Three WKU professors recently won awards for establishing the Upper Green River Biological Preserve in Hart County

Liz Geiman

Saving the planet one acre at a time is all in a day’s work for three WKU professors. In 2004, Dr. Albert Meier, Dr. Ouida Meier and Dr. Scott Grubbs formally established the Upper Green River Biological Preserve.

A place where native plants and animals are nurtured, the Upper Green is “one of the most biodiverse rivers in the nation,” A. Meier said. This helped the professors, who are co-directors of the preserve, decide to conduct research and restore the 1200 acres.

“The university didn’t have a good place to do ecological research where we had freedom,” A. Meier said.

The professors applied for and received a grant from the Kentucky Heritage Land Conservation Fund to buy the land and begin protecting species and educating the community.

Located in Hart County, two miles upriver of Mammoth Cave, the preserve boasts multiple federally protected species, including bats, shrimp and several types of mussels.

With so much land to be revived and protected, new projects are conducted every day to make the work more efficient. In his recent work on the preserve, Dr. Scott Grubbs focused on stream and river ecology.

Specifically, Grubbs studied Cladophora, an algae, and measured its importance in an ecological food web. Grubbs makes a point to get students involved in research at the preserve.

“All of my classes that involve field work involves going to the preserve,” Grubbs said.

For London senior Jacob Floyd, working on the preserve has helped him learn how to return nature to its original state as well as how to maintain farm equipment. Floyd started working on the preserve in 2011 after talking to A. Meier about looking for a job.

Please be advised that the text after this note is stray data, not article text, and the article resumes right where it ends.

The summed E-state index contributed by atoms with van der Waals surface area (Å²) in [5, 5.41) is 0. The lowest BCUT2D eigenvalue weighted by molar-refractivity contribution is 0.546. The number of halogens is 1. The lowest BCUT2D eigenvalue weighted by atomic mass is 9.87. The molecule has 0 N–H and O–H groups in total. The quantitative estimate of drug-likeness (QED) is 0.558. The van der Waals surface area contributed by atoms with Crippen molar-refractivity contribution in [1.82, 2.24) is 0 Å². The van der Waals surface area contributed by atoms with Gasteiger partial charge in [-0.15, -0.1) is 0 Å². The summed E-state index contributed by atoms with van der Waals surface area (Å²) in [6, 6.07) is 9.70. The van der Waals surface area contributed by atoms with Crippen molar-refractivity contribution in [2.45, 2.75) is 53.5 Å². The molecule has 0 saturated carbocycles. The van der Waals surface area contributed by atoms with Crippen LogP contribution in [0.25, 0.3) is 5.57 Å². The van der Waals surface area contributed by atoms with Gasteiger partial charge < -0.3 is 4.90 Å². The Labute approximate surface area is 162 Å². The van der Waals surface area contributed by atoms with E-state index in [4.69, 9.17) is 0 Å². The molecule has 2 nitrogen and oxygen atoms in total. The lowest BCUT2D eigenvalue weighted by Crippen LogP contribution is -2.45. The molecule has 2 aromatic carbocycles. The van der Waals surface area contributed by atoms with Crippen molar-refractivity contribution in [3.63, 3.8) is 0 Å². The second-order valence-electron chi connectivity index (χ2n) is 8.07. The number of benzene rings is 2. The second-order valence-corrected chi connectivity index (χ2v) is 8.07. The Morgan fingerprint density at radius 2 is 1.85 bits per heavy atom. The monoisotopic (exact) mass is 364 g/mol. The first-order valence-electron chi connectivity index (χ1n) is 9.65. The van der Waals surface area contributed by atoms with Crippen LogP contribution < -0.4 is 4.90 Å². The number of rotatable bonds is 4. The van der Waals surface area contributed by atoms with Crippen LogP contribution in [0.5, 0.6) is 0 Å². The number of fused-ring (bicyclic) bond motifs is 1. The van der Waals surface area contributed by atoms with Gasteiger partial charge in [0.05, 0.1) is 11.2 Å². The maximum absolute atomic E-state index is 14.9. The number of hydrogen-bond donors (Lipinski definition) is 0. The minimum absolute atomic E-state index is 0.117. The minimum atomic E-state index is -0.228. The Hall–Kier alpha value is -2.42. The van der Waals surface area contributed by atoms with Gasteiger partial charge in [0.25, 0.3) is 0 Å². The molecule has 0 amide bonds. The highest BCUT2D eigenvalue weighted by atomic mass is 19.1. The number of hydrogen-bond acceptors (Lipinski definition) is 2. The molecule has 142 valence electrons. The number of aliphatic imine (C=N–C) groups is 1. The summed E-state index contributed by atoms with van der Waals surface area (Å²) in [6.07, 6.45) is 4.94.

A biology major and an agriculture minor with knowledge of farm life, Floyd was a perfect fit for the job. Projects at the preserve for Floyd are different every day.

Between “cleaning house, chopping trees and protecting species…I probably learn something new every little project he (A. Meier) gives me,” Floyd said.

A big part of keeping the preserve is eliminating invasive species from the land and reintroducing native ones to enrich the soil. A. Meier focuses on terrestrial ecology and creates “prescribed fires” to burn the woods in order to recreate barrens (hence Barren County, Barren River).

But the preserve doesn’t just make the researchers and students happy. The co-directors get the community involved as well. Since 2010, the preserve closes for a weekend in November for a program called Wounded Warriors.

A group of 10 to 15 veterans is allowed to deer hunt on the preserve for the weekend and harvest the deer that they catch. Grubbs said that they are working to get more people involved in the preserve, including high school and middle school students.

A. Meier, Grubbs and O. Meier recently received praise for their work on the preserve. Kentucky’s Nature Preserves Commission awarded the three the annual Biological Diversity Protection Award to acknowledge the preserve and the work to restore and protect the diversity of the Upper Green River.

A. Meier said that he was “very pleased” when he received the award.

“It was presented by people I admire,” A. Meier said.

The preserve is a way for the land to thrive more naturally. It protects valuable species from extinction.

“We’re trying to put everything back where it used to be,” Floyd said.